Dads and Skin to Skin Contact. A fascinating insight from Mark Harris, author and midwife

Dads and Skin to Skin Contact. A fascinating insight from Mark Harris, author and midwife

We sat down with renowned author and midwife, Mark Harris, to find out his perspective on dads and skin to skin contact as part of our celebration of International Kangaroo Care Awareness Day. Mark is incredibly knowledgeable and passionate and we learned so much! Here are the highlights, we highly recommend Mark's book 'Men, Love and Birth' and his excellent course 'Birthing 4 Blokes' both full of his amazing insights about what makes men and women tick and how to best help them communicate during and after the birth of their babies!

What are the best reasons for dads to do skin to skin contact with their babies?

I think skin to skin contact offers dads an important opportunity, particularly when their partner is breastfeeding, to create that crucial early 'bond' which we really call attachment now, as it goes deeper than previously understood. So much evidence now also highlights the hormonal implications for skin to skin. Dads holding their babies release oxytocin which inclines them to want to parent. I feel this probably has an evolutionary basis. We have been through millions years of human evolution as mammals, so the adaptations we make in our behaviour and care of babies are linked to survival. So these hormonal experiences dads have are part of our success as a species.

How do you think we can encourage more dads to enjoy skin to skin?

First of all let's be honest we're not doing well on always encouraging women having skin to skin! So we need to be ensuring that early skin to skin of baby with mother should be happening, not taking baby away for checks and so on. So given that context, men need to understand the biological benefits of attachment and regulation of newborn babies' temperature and breathing and to know they can perform this task as well as mothers can. Our nomadic existence before we became agricultural and industrial was as hunter gatherers and that meant we held our baby close for long periods against our bodies for survival. When men understand these factors and how it supports a baby's development they respond by meeting the challenge of providing this protection and support for their new baby.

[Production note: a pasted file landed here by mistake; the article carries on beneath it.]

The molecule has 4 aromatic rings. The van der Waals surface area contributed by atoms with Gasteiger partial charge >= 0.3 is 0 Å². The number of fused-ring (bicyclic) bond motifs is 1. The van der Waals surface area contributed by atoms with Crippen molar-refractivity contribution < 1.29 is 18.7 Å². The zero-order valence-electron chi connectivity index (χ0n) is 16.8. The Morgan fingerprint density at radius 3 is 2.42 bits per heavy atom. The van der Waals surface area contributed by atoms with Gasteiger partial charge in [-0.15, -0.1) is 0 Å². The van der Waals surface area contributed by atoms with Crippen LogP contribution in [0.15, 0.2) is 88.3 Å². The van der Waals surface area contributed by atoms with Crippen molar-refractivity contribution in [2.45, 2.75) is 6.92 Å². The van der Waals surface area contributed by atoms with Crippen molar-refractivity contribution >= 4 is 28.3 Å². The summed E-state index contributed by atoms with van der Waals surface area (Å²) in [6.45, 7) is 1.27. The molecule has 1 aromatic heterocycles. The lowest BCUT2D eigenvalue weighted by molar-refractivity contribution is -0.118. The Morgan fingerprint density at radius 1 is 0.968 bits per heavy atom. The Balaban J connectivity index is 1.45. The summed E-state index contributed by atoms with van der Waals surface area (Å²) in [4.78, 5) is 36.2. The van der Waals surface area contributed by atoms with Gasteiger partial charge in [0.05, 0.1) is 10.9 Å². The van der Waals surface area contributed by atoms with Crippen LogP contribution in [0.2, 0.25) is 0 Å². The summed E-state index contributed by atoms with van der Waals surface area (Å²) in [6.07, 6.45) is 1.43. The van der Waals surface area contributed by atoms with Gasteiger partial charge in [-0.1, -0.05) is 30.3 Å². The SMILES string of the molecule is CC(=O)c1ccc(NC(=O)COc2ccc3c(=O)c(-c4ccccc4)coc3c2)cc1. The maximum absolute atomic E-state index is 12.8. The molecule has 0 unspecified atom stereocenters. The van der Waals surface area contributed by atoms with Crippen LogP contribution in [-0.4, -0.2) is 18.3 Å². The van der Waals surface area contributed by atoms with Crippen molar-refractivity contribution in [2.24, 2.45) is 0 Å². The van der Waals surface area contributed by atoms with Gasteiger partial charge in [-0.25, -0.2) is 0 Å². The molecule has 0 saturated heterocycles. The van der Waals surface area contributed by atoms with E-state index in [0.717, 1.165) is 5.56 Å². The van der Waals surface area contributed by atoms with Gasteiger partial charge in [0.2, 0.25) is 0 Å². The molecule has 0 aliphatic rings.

What is intuitive to women is not intuitive to men their neural view of the world is very different. Males and females who are stressed (as can often happen when adjusting to a new baby) tend to react differently, women seek out behaviours that stimulate oxytocin, activities like talking through issues with others, walking with no destination in mind etc and through them they find stress relief.

A man when stressed is craving testosterone so the behaviour he chooses is often different to a woman's, men seem to respond better to goal focussed activities/finding a solution a quickly as possible, if a solution is not quickly available he might withdraw from the problem and not want to talk about until he is ready to have another attempt at solving it.

So if we root our communicate to men about skin to skin contact in a mild flavour of challenge we are setting them up to respond to the challenge by engaging in skin to skin contact with their baby.

What do you think of the men's and women's kangaroo care tshirts and tops?

Any product that encourages the wearing of babies is in line with our evolutionary development and so must be a great thing!

 

With many thanks to Mark for taking the time to chat to us and sharing his insights, there's so much more to learn and understand about how we can best support dads and we will be following up with another blog soon.

Mark Harris wears the Kangaroo Care Awareness Day T-Shirt

Nicole Hastie

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Nicole Hastie

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-Scott Matthews Sr

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